When you’re given a larger platform, you rise to the role
Real Estate

When you’re given a larger platform, you rise to the role

Honouring the legacy of her iconic father, MR Jaishankar, Founder-CMD, Brigade Group, along with her sister Pavitra, Nirupa Shankar, Joint Managing Director, helms the group’s office, retail, and hospitality verticals. Impassioned and articulate, she speaks about the journey, opportu...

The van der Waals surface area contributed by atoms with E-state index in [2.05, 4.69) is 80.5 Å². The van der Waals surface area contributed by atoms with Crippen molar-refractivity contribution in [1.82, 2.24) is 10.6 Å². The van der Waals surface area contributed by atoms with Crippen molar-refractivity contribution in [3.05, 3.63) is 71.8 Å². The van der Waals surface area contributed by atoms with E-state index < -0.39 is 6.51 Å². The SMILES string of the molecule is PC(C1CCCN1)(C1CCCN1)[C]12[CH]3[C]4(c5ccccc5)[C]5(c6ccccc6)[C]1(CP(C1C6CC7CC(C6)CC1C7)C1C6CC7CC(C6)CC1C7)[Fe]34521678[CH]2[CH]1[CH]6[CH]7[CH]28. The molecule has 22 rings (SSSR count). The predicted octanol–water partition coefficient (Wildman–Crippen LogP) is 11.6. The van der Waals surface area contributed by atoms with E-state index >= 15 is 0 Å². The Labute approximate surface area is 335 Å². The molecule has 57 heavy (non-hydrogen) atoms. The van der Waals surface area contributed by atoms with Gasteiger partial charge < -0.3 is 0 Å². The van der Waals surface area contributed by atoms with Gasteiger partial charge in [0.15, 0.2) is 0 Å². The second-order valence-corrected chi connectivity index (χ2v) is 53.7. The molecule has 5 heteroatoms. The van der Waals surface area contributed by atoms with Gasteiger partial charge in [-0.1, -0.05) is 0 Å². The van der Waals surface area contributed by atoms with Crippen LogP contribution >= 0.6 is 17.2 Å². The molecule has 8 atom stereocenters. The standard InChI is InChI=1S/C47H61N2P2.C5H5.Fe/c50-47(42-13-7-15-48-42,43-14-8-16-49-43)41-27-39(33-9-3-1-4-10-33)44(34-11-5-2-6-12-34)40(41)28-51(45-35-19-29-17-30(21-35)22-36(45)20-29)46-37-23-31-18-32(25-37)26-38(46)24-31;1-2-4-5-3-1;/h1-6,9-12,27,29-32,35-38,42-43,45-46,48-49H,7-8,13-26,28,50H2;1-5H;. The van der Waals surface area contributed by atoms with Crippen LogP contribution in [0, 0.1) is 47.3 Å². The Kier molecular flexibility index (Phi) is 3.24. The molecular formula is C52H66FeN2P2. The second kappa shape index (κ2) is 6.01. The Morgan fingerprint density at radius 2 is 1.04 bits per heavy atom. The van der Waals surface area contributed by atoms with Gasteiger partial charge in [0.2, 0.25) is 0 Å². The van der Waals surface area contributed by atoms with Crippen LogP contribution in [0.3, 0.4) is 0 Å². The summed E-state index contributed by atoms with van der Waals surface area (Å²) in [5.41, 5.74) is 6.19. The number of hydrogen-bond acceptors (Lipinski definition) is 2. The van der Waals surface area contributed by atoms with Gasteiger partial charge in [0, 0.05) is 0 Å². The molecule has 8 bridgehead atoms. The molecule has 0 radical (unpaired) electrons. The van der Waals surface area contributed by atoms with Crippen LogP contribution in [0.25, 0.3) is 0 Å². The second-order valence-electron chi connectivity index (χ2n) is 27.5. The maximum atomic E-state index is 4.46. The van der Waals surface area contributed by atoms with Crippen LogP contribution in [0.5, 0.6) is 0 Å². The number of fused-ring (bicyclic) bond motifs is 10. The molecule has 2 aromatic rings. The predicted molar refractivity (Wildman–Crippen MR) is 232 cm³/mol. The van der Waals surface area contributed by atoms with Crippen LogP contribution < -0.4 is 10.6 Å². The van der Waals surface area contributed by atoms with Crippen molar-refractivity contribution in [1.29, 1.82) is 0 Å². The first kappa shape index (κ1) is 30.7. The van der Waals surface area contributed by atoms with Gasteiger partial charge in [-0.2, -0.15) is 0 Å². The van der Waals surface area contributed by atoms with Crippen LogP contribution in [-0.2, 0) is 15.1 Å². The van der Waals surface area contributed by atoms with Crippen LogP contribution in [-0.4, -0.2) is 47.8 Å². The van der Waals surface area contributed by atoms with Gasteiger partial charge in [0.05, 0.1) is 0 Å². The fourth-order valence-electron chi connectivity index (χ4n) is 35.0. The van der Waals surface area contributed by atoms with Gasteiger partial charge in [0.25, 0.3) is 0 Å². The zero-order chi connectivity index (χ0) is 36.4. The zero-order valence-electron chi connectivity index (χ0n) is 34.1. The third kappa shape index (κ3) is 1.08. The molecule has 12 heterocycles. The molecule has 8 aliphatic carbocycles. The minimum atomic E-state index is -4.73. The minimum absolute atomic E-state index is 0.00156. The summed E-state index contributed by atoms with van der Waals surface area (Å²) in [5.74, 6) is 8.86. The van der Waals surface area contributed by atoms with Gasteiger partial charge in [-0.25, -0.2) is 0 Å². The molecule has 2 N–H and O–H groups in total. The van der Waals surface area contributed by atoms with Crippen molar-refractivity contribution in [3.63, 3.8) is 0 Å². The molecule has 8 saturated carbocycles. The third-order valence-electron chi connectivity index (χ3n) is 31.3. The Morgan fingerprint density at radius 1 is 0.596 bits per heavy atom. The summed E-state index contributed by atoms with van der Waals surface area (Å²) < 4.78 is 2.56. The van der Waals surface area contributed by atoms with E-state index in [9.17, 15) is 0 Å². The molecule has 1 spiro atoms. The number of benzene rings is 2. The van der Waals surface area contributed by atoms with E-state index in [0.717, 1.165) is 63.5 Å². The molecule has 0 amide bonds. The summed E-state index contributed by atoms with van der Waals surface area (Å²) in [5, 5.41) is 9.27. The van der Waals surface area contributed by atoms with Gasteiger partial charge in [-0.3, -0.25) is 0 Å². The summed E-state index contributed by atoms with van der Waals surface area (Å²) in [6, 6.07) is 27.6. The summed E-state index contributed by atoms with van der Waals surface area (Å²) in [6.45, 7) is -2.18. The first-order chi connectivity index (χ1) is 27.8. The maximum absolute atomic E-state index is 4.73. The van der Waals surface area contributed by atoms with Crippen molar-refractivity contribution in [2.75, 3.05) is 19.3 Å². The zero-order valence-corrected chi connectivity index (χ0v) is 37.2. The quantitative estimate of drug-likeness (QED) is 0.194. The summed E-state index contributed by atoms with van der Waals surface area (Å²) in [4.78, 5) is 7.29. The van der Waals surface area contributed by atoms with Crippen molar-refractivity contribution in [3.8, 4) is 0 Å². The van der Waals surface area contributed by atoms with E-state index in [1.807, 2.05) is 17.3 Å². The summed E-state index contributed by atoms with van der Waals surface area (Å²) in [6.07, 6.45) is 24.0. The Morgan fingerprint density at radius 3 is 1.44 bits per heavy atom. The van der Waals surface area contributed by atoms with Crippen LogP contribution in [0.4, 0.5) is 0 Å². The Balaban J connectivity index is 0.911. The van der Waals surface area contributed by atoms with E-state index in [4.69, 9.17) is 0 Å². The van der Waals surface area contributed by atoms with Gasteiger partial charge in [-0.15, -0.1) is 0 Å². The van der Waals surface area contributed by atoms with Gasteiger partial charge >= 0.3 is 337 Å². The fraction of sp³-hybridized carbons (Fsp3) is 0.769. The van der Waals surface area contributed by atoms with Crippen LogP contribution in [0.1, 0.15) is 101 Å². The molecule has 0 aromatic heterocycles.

Honouring the legacy of her iconic father, MR Jaishankar, Founder-CMD, Brigade Group, along with her sister Pavitra, Nirupa Shankar, Joint Managing Director, helms the group’s office, retail, and hospitality verticals. Impassioned and articulate, she speaks about the journey, opportunities, trials and triumphs to FALGUNI PADODE, Group Managing Editor. You have studied hospitality from Cornell University. Yes, when I decided to study hospitality, Brigade didn’t have a hospitality practice. In fact, I tried many different careers through internships when I was in college. My first was in advertising, because I like the creative side. The second internship was with mergers and acquisitions, because I like the corporate side. And the third was with Leela Palace in Bangalore, where I did sales and front office, and I really enjoyed my time there. But I really wasn’t clear about what career path I wanted to choose. Students who aren’t sure about their career path land up taking a consulting job – as you get to work with multiple industries and sit in interesting boardroom discussions despite being a fresher. I got to work on projects for top-notch clients such as Bank of America, the Federal Reserve Bank, Apollo. There was no plan to come back to India then? I was clear that I wanted to get outside experience before coming back home. I didn’t want to finish college and immediately work at Brigade. I was keen to get a job in the US on my own merit, not because of any connection my father had. I worked with Ernst & Young for about three-and-a-half years. During that time I worked on a hospitality project that I thoroughly enjoyed. So I decided to take up evening classes at the New York School of Continuing Education. Ernst & Young had a hotel practice but it was small and niche and only consisted of people with a degree from the Cornell Hotel School. When I asked if I could transfer to the hospitality practice, they said I needed a Masters from Cornell. So, I did that. But once I finished my Masters from Cornell, I didn’t want to return back to consulting. I had a couple of job offers in Singapore and Goa but I decided to come back to Bangalore and Brigade because I had the opportunity to set up and launch the company’s hotel practice. When was this? This was in 2009; we were launching our first hotel, Grand Mercure Bangalore. Since then, of course, we’ve grown to eight hotels and we are building another six more. At the time, hospitality was a small part of the business, less than 5 per cent. But as it was a small practice, I could make decisions even though I was still fairly young, as opposed to the larger residential business where I would have had to just “observe”. In the smaller hospitality practice, I had the freedom to makes decisions and even if I made a mistake, nothing would come crumbling down! I wanted the opportunity to make decisions, right or wrong, and learn from them as my learning style is ‘doing’, not ‘observing’. I did that for almost seven years. In fact, one of the reasons I left consulting was because while you show people the path, you really don’t get involved with implementation and see the results of all the gyaan you gave! Were there fewer legacy issues to deal with? Maybe. But honestly, I didn’t really think about legacy. I was just passionate about the hotel business. As a second gen, you do come in the shadow of your first-generation entrepreneur, who is usually a visionary. So, part of me has always wanted to stamp my own credibility. I have been doing my own little entrepreneurial ventures within the purview of services that Brigade has to offer. I do it out of passion and to have the confidence of setting up new ventures and running them successfully. It’s very different when you are working with your own baby versus somebody else’s. Of course, with time, Brigade has become Pavitra’s and my baby. The hospitality industry is now booming…. When we entered the hotel business about 15 years ago, nobody could understand why we were in it because it is a difficult business that requires a lot of patient capital. The cash flows don’t come as easily as residential; you need deep pockets. But the Indian hospitality market has been very resilient post-Covid and is doing very well right now. It’s a good time to be in the hospitality space. There are only a handful of builders in this space in the country. And we are looking to capitalise on this growth and double up on our existing portfolio within the next five years. You are now responsible for the growth of your company. What responsibilities do you have? Our father has been very systematic in the way he’s gone about things. I’ve been in Brigade for almost 15 years; I initially joined as a management trainee. I went to every single project just to check the customer experience of each project; even those built 25 to 30 years ago. I took on smaller but very focused roles first, such as vice-president of business development only for the hospitality domain, which was a small part of the overall business. I gradually grew my role. My dad waited for 10 years before he even put us on the board! I have had 15 years to work and be very hands-on before taking on a Joint MD role. Initially, I focused on only certain parts of the business every year and I tried to grow my skill set in each of the different domains. Now, of course other than the overall company, my sister and I both have focus areas so that it is easier for us to manage our time. She looks after the residential portfolio, which is 60-65 per cent of the overall portfolio, and I look after the office, retail, hospitality and our facility management portfolio, which is about 35 per cent. However, in terms of value, both are around the same. Sometimes, when you’re given a larger platform, you rise to the role. And I feel we have been able to do that. How are you empowering women in the workplace? Typically, in the construction industry, only 12 per cent of us are women. If you look at the corporate world, I would say it’s about 20-25 per cent. But if you look at the senior leadership role within the corporate world, it’s 5 per cent or so. Women get married and have kids and that does result in a drop-off of women in the workforce. For both my children, I took my six months off but worked only for half a day for the following 6 months as it was difficult to have such young kids and a full time job especially since both, my mother and mother-in-law, were also working. The most important thing when encouraging women to come back into the workforce or to stay in the workforce is giving more flexibility in terms of allowing women to take a longer break if they need to, yet accommodating their career aspirations by keeping roles to come back to. Another important aspect is safety. We have many women engineers on our sites; we ensure they leave at a proper hour to get home safe or get a drop back home. We have flexible timings for women who want to come a little late every day, or leave a little early. After six months’ maternity leave, if someone wants to take more time, we are flexible with that. We also have mentors for our “women Brigadiers” and often sit with them to chalk out their growth path. Currently we have 3 women directors on our board. We have had women as independent directors on our board way before it became a law. My father is a feminist – he always encouraged my sister and I to work without thinking too much about gender. He never shied away from putting us at construction sites, going to speak to landowners, doing the grunt work. Please share your fitness journey. I have always been into sports. I used to play basketball and tennis growing up. But due to the lack of warming up, strength training, and stretching, I developed severe knee pain and had difficulty walking. I was only 18 but couldn’t even climb a flight of stairs. So, my fitness journey started from going to physiotherapists, going to the gym and exercising all the muscles around my knees. I became a gym rat for many years. But after my first child, I gained 23 kilos or so. Then along with the gym, I started running. At the age of 34, I did my first 10K. Then, I had my second child at the age of 37, and again I gained 23 kilos. That’s when I started triathlon training. I stepped up the pace and could do an Olympic distance triathlon in 2021. After that, I did a half Ironman in 2022 and a full Ironman in 2023! For that, you have to swim 3.8 km, bike 180 km and do a full 42-km marathon, all in 16 hours or so – I did it in 14.47 hours. What did it do for you? It brought discipline into my life in terms of eating better, cutting down on alcohol, sleeping early. Initially, I wondered what I was signing up for. But then it’s a different kind of fun. Your friends change, your lifestyle changes, everything changes. Now I’m in my 40s and realise it’s not so bad to go to bed by 9 pm! Due to training hard, I had to cut down on a lot of social things but I obviously couldn’t let the ball drop at work. So, it brought it in discipline there too, in terms of time management and efficiency. I started having shorter, more efficient meetings, I would constantly be on my phone when in the car doing calls and meetings. To keep my fitness up, I walked and talked when I could, ate meals faster, and utilised my time in the most efficient way possible. Tell us about your experience as a TEDx speaker. The first one was nerve-wracking. The topic was more work-oriented and, honestly, I felt like it fell very flat. I memorised the whole thing – I didn’t trust myself to go natural. I came back home extremely disappointed. So, I signed up with Toastmasters for an eight-week crash course on public speaking. And then, I had the opportunity to speak at another TEDx. This time I just spoke from the heart without memorising or using a teleprompter. I tried to connect with the audience a little more, tried to make them laugh. I spoke about getting my triathlon journey started and I felt the talk came out more passionately and naturally. In fact, I do a lot of talks on the journey to Ironman. The learnings are applicable even in the business world. For instance, problem solving. Ironman is a huge task when viewed in its entirety. But when you break it down into smaller tasks, everything is possible. There is a method to the madness of doing things step by step. It is also about enjoying the journey, not just the destination. One meets so many people along the way. In the last few kilometres of the race, you might be tired and your body might want to hang in the towel, but the people around you fuel you on. You also learn to listen to your body. Sometimes it is okay to stop and take a break. You just come back stronger.